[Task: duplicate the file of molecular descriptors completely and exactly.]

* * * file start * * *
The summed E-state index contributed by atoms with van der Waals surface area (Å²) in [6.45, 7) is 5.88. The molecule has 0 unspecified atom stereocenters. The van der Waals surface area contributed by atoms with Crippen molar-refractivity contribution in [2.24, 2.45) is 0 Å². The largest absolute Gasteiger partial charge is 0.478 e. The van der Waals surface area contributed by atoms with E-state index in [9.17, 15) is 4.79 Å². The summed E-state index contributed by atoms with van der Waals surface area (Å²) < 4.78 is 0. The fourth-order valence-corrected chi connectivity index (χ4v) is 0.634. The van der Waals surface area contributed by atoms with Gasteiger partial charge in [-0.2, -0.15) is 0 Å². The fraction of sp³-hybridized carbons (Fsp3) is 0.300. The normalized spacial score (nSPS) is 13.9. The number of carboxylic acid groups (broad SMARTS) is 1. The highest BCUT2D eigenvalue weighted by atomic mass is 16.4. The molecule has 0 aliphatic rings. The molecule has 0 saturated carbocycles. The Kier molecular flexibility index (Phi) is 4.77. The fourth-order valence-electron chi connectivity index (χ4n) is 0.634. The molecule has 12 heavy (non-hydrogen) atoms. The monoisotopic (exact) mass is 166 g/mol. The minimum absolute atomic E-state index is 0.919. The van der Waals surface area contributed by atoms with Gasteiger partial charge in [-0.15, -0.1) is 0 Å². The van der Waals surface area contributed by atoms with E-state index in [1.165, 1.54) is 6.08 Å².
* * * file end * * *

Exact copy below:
The summed E-state index contributed by atoms with van der Waals surface area (Å²) in [6.45, 7) is 5.88. The molecule has 0 unspecified atom stereocenters. The van der Waals surface area contributed by atoms with Crippen molar-refractivity contribution in [2.24, 2.45) is 0 Å². The largest absolute Gasteiger partial charge is 0.478 e. The van der Waals surface area contributed by atoms with E-state index in [9.17, 15) is 4.79 Å². The summed E-state index contributed by atoms with van der Waals surface area (Å²) < 4.78 is 0. The fourth-order valence-corrected chi connectivity index (χ4v) is 0.634. The van der Waals surface area contributed by atoms with Gasteiger partial charge in [-0.2, -0.15) is 0 Å². The fraction of sp³-hybridized carbons (Fsp3) is 0.300. The normalized spacial score (nSPS) is 13.9. The number of carboxylic acid groups (broad SMARTS) is 1. The highest BCUT2D eigenvalue weighted by atomic mass is 16.4. The molecule has 0 aliphatic rings. The molecule has 0 saturated carbocycles. The Kier molecular flexibility index (Phi) is 4.77. The fourth-order valence-electron chi connectivity index (χ4n) is 0.634. The molecule has 12 heavy (non-hydrogen) atoms. The monoisotopic (exact) mass is 166 g/mol. The minimum absolute atomic E-state index is 0.919. The van der Waals surface area contributed by atoms with Gasteiger partial charge in [-0.15, -0.1) is 0 Å². The van der Waals surface area contributed by atoms with E-state index in [1.165, 1.54) is 6.08 Å².